Teacher Aims to Save Lives With Musical

Jamal Speakes, drama teacher at Dorsey High in Los Angeles's inner city, dreams big.

He wrote a high-school musical. That's one dream come true. But his big dream is saving lives.

"The story needs to be told for the kids," Speakes told CBS News Correspondent Bill Whitaker.

His students come from some of the roughest parts of the city. Gang violence in South and East L.A. - often between blacks and Latinos - flares with numbing frequency. One hundred and 10 killed this year so far.

"My first four years I lost four kids back to back to back to gang violence," Speakes told Whitaker.

Devastated but determined to make a difference, he put the black/brown culture clash on stage.

"Welcome to the West Side," a chorus sings with blacks on one side and Hispanics on the other. "Everything's all right where da bop bam boom and the bip bop bee, and you stay on that side."

In his musical, a black teen moves from Philadelphia to Los Angeles and falls for a female Hispanic classmate - "Romeo and Juliet" in the 'hood.

It's interracial love amid interracial turmoil.

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"This brand is on the other side of 'High School Musical' because it's real teens and real issues," Speakes told Whitaker.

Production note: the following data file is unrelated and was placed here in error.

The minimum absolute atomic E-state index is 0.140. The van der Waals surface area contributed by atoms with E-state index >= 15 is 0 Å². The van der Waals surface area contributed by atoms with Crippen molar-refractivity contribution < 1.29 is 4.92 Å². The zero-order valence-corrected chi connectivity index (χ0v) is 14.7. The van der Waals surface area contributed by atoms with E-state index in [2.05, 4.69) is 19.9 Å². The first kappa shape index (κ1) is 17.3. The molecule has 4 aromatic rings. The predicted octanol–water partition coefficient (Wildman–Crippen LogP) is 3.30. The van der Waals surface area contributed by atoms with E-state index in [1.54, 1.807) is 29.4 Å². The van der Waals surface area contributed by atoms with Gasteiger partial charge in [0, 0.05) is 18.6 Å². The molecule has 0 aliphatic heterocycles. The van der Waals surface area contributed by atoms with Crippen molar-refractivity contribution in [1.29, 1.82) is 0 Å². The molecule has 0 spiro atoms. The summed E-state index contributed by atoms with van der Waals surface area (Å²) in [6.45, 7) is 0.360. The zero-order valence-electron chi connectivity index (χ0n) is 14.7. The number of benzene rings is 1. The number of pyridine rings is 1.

The musical ran at Dorsey High last year to rave reviews from the Los Angeles Times and the mayor. But Speakes dreamed of getting the anti-gang message to all of the city's kids.

He opened up casting to performing arts students citywide.

"Does this high-school musical really relate to your lives?" Whitaker asked cast members.

"Yes yes yes!" they enthusiastically responded.

"Somebody dies like every year that I knew from 7th grade to my senior year," cast member Godwin Thurton told Whitaker.

"My dad was involved in gangs too," cast member Robert Perez told Whitaker. "He has tattoos all over his face and arms."

Speakes got busy fundraising, meeting and pleading all over the city.

"The asking price that I'm asking is $5,000!" Speakes yelled at a neighborhood council meeting.

He spent time wrangling funds from the city, sets from a theater company, the stage at Club Nokia downtown - a professional venue - managing the kids on stage and mentoring them off.

"I told him 'You're like the dad I never had,' and I love him," cast member Breonna Council told Whitaker.

As the play came together so did the cast.

"It didn't take that long for everybody to be like 'Hey, hey,'" cast member Tiffany Payne told Whitaker.

Finally it's opening day with kids streaming in from all over L.A.

"Black is wack, but brown is taking over," reads one lyric from the musical. "You can tell your mama that."

The audience gets it.

"We can get more together and more united," a Hispanic girl told Whitaker.

"There's no difference between us," a young black man told Whitaker.

"If this thing goes to Broadway, that would kick butt," Speakes told Whitaker. "But if it doesn't, the fact that there are kids making different decisions - for me, I couldn't ask for anything more."

Call it a down payment on his dream.

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On the Web

Speakes's Musical: http://www.philathemusical.com/